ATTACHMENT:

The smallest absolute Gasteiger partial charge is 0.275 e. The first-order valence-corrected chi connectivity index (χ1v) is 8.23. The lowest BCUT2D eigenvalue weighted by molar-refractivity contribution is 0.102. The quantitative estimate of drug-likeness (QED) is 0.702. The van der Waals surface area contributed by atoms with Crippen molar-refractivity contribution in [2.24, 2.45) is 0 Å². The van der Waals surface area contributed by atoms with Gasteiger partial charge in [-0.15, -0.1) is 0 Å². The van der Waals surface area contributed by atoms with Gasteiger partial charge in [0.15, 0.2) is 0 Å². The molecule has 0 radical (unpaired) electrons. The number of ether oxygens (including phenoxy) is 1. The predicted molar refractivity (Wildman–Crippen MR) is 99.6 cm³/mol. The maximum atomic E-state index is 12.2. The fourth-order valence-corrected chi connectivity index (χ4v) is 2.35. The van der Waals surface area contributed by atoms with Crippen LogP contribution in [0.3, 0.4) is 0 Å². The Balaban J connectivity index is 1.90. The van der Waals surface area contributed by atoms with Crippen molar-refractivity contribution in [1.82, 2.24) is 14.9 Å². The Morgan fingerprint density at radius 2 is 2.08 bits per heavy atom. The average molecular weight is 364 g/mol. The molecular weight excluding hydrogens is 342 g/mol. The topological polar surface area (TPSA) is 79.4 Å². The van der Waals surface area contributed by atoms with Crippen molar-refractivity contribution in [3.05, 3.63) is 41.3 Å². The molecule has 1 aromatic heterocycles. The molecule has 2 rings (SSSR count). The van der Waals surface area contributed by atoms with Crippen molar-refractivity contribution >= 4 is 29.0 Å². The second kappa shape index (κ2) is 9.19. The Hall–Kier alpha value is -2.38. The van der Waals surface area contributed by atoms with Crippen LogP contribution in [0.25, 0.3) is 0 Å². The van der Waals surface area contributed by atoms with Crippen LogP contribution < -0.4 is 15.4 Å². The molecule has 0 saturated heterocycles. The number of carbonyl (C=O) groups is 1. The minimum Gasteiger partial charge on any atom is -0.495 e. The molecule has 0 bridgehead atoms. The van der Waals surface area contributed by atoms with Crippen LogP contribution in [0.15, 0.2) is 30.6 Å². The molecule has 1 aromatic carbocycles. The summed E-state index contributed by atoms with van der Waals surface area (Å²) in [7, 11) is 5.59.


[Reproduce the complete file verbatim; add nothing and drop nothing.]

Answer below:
The smallest absolute Gasteiger partial charge is 0.275 e. The first-order valence-corrected chi connectivity index (χ1v) is 8.23. The lowest BCUT2D eigenvalue weighted by molar-refractivity contribution is 0.102. The quantitative estimate of drug-likeness (QED) is 0.702. The van der Waals surface area contributed by atoms with Crippen molar-refractivity contribution in [2.24, 2.45) is 0 Å². The van der Waals surface area contributed by atoms with Gasteiger partial charge in [-0.15, -0.1) is 0 Å². The van der Waals surface area contributed by atoms with Gasteiger partial charge in [0.15, 0.2) is 0 Å². The molecule has 0 radical (unpaired) electrons. The number of ether oxygens (including phenoxy) is 1. The predicted molar refractivity (Wildman–Crippen MR) is 99.6 cm³/mol. The maximum atomic E-state index is 12.2. The fourth-order valence-corrected chi connectivity index (χ4v) is 2.35. The van der Waals surface area contributed by atoms with Crippen LogP contribution in [0.3, 0.4) is 0 Å². The Balaban J connectivity index is 1.90. The van der Waals surface area contributed by atoms with Crippen molar-refractivity contribution in [1.82, 2.24) is 14.9 Å². The Morgan fingerprint density at radius 2 is 2.08 bits per heavy atom. The average molecular weight is 364 g/mol. The molecular weight excluding hydrogens is 342 g/mol. The topological polar surface area (TPSA) is 79.4 Å². The van der Waals surface area contributed by atoms with Crippen molar-refractivity contribution in [3.05, 3.63) is 41.3 Å². The molecule has 1 aromatic heterocycles. The molecule has 2 rings (SSSR count). The van der Waals surface area contributed by atoms with Crippen molar-refractivity contribution >= 4 is 29.0 Å². The second kappa shape index (κ2) is 9.19. The Hall–Kier alpha value is -2.38. The van der Waals surface area contributed by atoms with Crippen LogP contribution in [0.25, 0.3) is 0 Å². The van der Waals surface area contributed by atoms with Crippen LogP contribution < -0.4 is 15.4 Å². The molecule has 0 saturated heterocycles. The number of carbonyl (C=O) groups is 1. The minimum Gasteiger partial charge on any atom is -0.495 e. The molecule has 0 bridgehead atoms. The van der Waals surface area contributed by atoms with Crippen LogP contribution in [0.15, 0.2) is 30.6 Å². The molecule has 1 aromatic carbocycles. The summed E-state index contributed by atoms with van der Waals surface area (Å²) in [7, 11) is 5.59.